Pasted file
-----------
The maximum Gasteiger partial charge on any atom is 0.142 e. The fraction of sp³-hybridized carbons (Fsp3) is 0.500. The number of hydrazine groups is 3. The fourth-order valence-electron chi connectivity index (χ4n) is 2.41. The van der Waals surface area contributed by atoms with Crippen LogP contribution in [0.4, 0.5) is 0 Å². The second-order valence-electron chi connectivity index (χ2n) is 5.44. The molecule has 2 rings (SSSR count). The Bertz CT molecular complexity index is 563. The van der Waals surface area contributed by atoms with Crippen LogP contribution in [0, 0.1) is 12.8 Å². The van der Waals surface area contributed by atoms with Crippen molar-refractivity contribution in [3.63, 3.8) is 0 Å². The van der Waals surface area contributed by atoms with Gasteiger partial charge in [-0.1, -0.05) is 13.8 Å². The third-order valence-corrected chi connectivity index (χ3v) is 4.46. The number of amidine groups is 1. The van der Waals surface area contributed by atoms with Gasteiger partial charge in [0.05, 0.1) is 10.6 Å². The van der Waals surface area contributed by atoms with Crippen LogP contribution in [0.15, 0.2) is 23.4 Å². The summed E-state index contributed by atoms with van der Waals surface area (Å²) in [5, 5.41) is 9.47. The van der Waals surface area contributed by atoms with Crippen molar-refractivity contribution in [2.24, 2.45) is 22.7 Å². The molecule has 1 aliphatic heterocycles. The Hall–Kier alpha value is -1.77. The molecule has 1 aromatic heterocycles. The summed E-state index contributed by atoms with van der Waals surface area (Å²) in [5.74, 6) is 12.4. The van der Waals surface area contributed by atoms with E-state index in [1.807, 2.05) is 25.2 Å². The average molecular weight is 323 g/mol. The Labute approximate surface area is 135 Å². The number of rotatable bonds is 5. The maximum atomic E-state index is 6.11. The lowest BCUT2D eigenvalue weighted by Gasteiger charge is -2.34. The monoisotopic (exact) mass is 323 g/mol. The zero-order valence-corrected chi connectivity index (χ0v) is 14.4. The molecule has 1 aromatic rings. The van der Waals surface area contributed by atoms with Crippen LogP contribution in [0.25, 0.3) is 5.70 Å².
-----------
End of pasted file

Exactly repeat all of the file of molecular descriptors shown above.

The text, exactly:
The maximum Gasteiger partial charge on any atom is 0.142 e. The fraction of sp³-hybridized carbons (Fsp3) is 0.500. The number of hydrazine groups is 3. The fourth-order valence-electron chi connectivity index (χ4n) is 2.41. The van der Waals surface area contributed by atoms with Crippen LogP contribution in [0.4, 0.5) is 0 Å². The second-order valence-electron chi connectivity index (χ2n) is 5.44. The molecule has 2 rings (SSSR count). The Bertz CT molecular complexity index is 563. The van der Waals surface area contributed by atoms with Crippen LogP contribution in [0, 0.1) is 12.8 Å². The van der Waals surface area contributed by atoms with Crippen molar-refractivity contribution in [3.63, 3.8) is 0 Å². The van der Waals surface area contributed by atoms with Gasteiger partial charge in [-0.1, -0.05) is 13.8 Å². The third-order valence-corrected chi connectivity index (χ3v) is 4.46. The number of amidine groups is 1. The van der Waals surface area contributed by atoms with Gasteiger partial charge in [0.05, 0.1) is 10.6 Å². The van der Waals surface area contributed by atoms with Crippen LogP contribution in [0.15, 0.2) is 23.4 Å². The summed E-state index contributed by atoms with van der Waals surface area (Å²) in [5, 5.41) is 9.47. The van der Waals surface area contributed by atoms with Crippen molar-refractivity contribution in [2.24, 2.45) is 22.7 Å². The molecule has 1 aliphatic heterocycles. The Hall–Kier alpha value is -1.77. The molecule has 1 aromatic heterocycles. The summed E-state index contributed by atoms with van der Waals surface area (Å²) in [5.74, 6) is 12.4. The van der Waals surface area contributed by atoms with E-state index in [1.807, 2.05) is 25.2 Å². The average molecular weight is 323 g/mol. The Labute approximate surface area is 135 Å². The number of rotatable bonds is 5. The maximum atomic E-state index is 6.11. The lowest BCUT2D eigenvalue weighted by Gasteiger charge is -2.34. The monoisotopic (exact) mass is 323 g/mol. The zero-order valence-corrected chi connectivity index (χ0v) is 14.4. The molecule has 1 aromatic rings. The van der Waals surface area contributed by atoms with Crippen LogP contribution in [0.25, 0.3) is 5.70 Å².